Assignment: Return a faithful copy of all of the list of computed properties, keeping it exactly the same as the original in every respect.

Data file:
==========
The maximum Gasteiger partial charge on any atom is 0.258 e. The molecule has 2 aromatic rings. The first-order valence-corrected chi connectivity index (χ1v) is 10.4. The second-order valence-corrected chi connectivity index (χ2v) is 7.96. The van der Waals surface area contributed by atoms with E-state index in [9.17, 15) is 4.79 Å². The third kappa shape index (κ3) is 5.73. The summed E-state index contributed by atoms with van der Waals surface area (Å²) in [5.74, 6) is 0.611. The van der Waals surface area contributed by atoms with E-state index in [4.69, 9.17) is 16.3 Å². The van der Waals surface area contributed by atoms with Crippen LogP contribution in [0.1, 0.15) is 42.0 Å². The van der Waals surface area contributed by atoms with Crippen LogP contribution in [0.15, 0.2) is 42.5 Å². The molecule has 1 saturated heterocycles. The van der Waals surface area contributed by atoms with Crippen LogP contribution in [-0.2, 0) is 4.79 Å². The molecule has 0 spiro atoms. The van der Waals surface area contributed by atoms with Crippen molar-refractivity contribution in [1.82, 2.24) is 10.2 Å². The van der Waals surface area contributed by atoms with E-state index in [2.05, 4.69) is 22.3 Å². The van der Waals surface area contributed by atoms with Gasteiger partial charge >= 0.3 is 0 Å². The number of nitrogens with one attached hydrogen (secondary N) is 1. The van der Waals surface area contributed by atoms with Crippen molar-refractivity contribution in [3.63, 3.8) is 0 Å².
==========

The maximum Gasteiger partial charge on any atom is 0.258 e. The molecule has 2 aromatic rings. The first-order valence-corrected chi connectivity index (χ1v) is 10.4. The second-order valence-corrected chi connectivity index (χ2v) is 7.96. The van der Waals surface area contributed by atoms with E-state index in [9.17, 15) is 4.79 Å². The third kappa shape index (κ3) is 5.73. The summed E-state index contributed by atoms with van der Waals surface area (Å²) in [5.74, 6) is 0.611. The van der Waals surface area contributed by atoms with E-state index in [4.69, 9.17) is 16.3 Å². The van der Waals surface area contributed by atoms with Crippen LogP contribution in [0.1, 0.15) is 42.0 Å². The van der Waals surface area contributed by atoms with Crippen LogP contribution in [0.15, 0.2) is 42.5 Å². The molecule has 1 saturated heterocycles. The van der Waals surface area contributed by atoms with Crippen LogP contribution in [-0.2, 0) is 4.79 Å². The molecule has 0 spiro atoms. The van der Waals surface area contributed by atoms with Crippen molar-refractivity contribution in [1.82, 2.24) is 10.2 Å². The van der Waals surface area contributed by atoms with E-state index in [2.05, 4.69) is 22.3 Å². The van der Waals surface area contributed by atoms with Gasteiger partial charge >= 0.3 is 0 Å². The number of nitrogens with one attached hydrogen (secondary N) is 1. The van der Waals surface area contributed by atoms with Crippen molar-refractivity contribution in [3.63, 3.8) is 0 Å².